SEASIDE PARK, N.J. (CBSNewYork) — Handicapped access is available at beaches up and down the Jersey Shore, but some special needs parents point out that it does not quite get you far enough.

As CBS2’s Meg Baker reported, a push has been launched to change that.

Most New Jerseyans agree that the place to be in the summer is on the beach. But for some, it is not as easy breezy as it could be.

“The thing for us we just want our kids to be able to do what every child does together,” said Erica Cirillo.

Most towns down the shore have beaches that provide for those with disabilities, but some say most ramps stop short and leave people in the hottest part of the sand. Such a ramp is found in Seaside Park.

“I think it’s a necessity,” said Danielle Dapuzzo. “We do not want to sit up by the dunes where it’s 100 degrees. Serafina loves water wind in her face.”

“For anybody that’s got wheelchairs, walkers or kids that just can’t walk with balance, they’re stuck here,” said Robin Grayer. “They can’t go to up to the ocean over there and get to enjoy what we get to.”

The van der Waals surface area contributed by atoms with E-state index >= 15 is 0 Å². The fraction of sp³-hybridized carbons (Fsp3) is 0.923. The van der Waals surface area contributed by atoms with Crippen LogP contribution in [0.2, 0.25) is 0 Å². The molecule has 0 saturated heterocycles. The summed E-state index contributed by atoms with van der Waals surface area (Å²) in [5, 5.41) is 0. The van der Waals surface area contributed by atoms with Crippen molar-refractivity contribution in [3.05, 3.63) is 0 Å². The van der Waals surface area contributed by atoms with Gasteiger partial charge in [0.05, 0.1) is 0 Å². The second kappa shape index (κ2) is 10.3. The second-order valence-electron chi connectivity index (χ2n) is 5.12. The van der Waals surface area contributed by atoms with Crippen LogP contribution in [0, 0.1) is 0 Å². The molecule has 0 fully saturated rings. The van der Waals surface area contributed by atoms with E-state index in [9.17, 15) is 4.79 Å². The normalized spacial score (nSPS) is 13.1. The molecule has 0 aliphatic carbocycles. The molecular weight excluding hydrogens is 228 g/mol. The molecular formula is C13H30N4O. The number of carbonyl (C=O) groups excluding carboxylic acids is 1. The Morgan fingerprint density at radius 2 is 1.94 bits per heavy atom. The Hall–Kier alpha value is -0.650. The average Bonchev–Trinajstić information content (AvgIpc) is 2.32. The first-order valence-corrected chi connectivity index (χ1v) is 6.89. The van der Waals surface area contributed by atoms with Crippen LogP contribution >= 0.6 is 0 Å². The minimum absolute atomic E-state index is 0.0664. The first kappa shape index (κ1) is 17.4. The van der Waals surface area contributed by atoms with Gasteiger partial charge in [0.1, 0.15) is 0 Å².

Jessica Krill, a mother of two special needs children who are mobile, has made it her mission to improve handicap access.

“I’d like to see mats that can go down closer to the water and actually can branch off like a T, so families don’t all congregate at the end of the mat,” she said.

A 20-foot beach mat costs about $2,000, and more than one is needed to reach the water.

Krill has started a fundraiser to raise awareness and money – and it is not just for special needs children.

“Even me,” said Carol Natoli, who walks with a cane.

Natoli would like to cool off in the ocean.

“It would be nice, like at Coney Island, they have a thing right from boardwalk right down to the water, where anybody with a baby carriage – because like, I can’t do sand!” she said.

The moms said they are not reinventing the wheel with their Beach Days for All effort, just helping to keep the wheels spinning toward fun in the sun for everyone.

Some towns do offer special beach wheelchairs, and most offer lifeguard assistance.

Comments (2)
  1. I live in North Carolina. Are the beaches in North Carolina (even South Carolina) disability-friendly (you know, like Wilmington, Shackleford, Ocean Isle, Emerald, Duck, Outer Banks, Carova, etc.)? And Jessica Krill is involved in this? I rememeber meeting her daughters three summers ago, when I was only 17 (I’m 20 nowadays).

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